The Madden Julian Oscillation is a periodic weather cycle that tracks east along the equator circumnavigating the globe. It is characterized in it's Inactive Phase by enhanced trade winds and dry weather over the part of the equator it is in control of, and in it's Active Phase by slackening if not an outright reversing trade winds while enhancing precipitation. The oscillation occurs in roughly 20-30 day cycles (Inactive for 20-30 days, then Active for 20-30 days) over any single location on the planet, though most noticeable in the Pacific. During the Active Phase in the Pacific the MJO tends to support the formation of stronger and longer lasting gales resulting in enhanced potential for the formation of swell producing storms. Prolonged and consecutive Active MJO Phases in the Pacific help support the formation of El Nino. During the Inactive Phase the jet stream tends to split resulting in high pressure and less potential for swell producing storm development. Wind anomalies in the Kelvin Wave Generation Area (KWGA) are key for understanding what Phase the MJO is in over the Pacific. The KWGA is located on the equator from 135E-170W and 5 degs north and south (or on the equator from New Guinea east to the dateline). West wind anomalies in the KWGA suggest the Active Phase of the MJO in the Pacific, and east anomalies suggests the Inactive Phase. In turn the Active Phase strengthens and the Inactive Phase weakens the jetstream, which in turn enhances or dampens storm production respectively in the Pacific.The paragraphs below analyze the state of the MJO in the Pacific and provide forecasts for MJO activity (which directly relate to the potential for swell production).
Overview: La Nina started developing in early 2016, but westward displaced and generally weak. And by March 2017, it was fading with suspicious warming developing along South America and over the Galapagos to a point south of Hawaii. Still, the atmosphere is in a La Nina configuration.
KWGA/Equatorial Surface Wind Analysis & Short-term Forecast:
Analysis (TAO Buoys): As of Tues (3/28) east winds were over the entire equatorial Pacific and the Kelvin Wave Generation Area. Anomalies were neutral to light westerly over the equatorial East Pacific with modest east anomalies over the KWGA. La Nina's remnants in the atmosphere have not given up just yet.
1 Week Forecast (GFS Model): Moderate east anomalies were modeled over the Kelvin Wave Generation Area attributable to mainly La Nina. The forecast suggests moderate east anomalies to fade to very light on 3/30, and hold that way over the KWGA through 4/4, then die to neutral. This suggests the Inactive Phase of the MJO and La Nina might finally start loosing control of the KWGA 6 days out.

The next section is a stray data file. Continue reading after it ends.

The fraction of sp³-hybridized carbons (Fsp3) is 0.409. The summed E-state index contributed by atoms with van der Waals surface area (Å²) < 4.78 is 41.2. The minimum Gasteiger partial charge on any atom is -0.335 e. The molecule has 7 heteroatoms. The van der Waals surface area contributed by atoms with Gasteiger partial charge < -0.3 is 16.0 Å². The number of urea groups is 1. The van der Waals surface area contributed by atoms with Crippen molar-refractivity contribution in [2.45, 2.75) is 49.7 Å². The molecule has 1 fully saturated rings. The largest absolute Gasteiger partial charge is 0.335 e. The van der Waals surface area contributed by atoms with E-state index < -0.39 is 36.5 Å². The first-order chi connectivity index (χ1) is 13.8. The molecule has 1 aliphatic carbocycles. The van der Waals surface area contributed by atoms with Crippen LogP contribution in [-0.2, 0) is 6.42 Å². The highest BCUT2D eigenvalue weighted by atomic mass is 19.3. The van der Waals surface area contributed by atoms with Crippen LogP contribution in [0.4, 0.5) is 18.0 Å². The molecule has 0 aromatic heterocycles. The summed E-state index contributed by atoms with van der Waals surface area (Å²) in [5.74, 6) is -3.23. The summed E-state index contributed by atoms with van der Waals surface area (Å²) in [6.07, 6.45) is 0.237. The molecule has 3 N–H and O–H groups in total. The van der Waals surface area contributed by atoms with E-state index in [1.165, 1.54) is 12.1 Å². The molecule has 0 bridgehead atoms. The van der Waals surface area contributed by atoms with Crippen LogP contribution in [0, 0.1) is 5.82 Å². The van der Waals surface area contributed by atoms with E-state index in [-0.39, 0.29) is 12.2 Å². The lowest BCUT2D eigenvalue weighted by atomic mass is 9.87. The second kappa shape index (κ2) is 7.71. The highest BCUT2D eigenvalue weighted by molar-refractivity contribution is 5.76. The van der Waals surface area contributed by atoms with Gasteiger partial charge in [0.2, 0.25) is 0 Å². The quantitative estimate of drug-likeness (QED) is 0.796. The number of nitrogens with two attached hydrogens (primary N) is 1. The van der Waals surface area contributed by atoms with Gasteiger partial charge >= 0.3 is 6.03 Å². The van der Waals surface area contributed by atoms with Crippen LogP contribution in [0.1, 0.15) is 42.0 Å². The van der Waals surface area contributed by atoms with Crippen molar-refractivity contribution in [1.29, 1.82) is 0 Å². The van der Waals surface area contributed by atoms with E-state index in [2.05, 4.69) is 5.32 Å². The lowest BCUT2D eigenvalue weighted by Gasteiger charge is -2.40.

Kelvin Wave Generation Area wind monitoring model: West and East
Longer Range MJO/WWB Projections:
OLR Models: As of 3/28 a very weak Inactive MJO was indicated over the West Pacific. The statistic model projects it weakening but holding for the next 2 weeks. The dynamic model depicts the same thing only with it fading out 11 days out. There are finally hints that the Inactive Phase of the MJO constructively integrating with the remains of La Nina might finally be fading out.
Phase Diagrams 2 week forecast (ECMF and GEFS): (3/29) The ECMF model indicates the Active Phase of the MJO was indiscernible over the Maritime Continent and is to forecast to stay there for the next 2 weeks unchanged. The GEFS model depicts the same thing. Both models show some members straying into the West Pacific long term, but weakly. This model runs about a week ahead of what occurs down at the surface.
40 day Upper Level Model: (3/29) This model depicts a mixed pattern with no clear MJO signal present or forecast through 4/18. A weak Active Phase is projected over the West Pacific 4/23 drifting east to the dateline 5/8. This model runs about 2 weeks ahead of what happens at the surface. The MJO is moving fast but to not as strong as previously projected.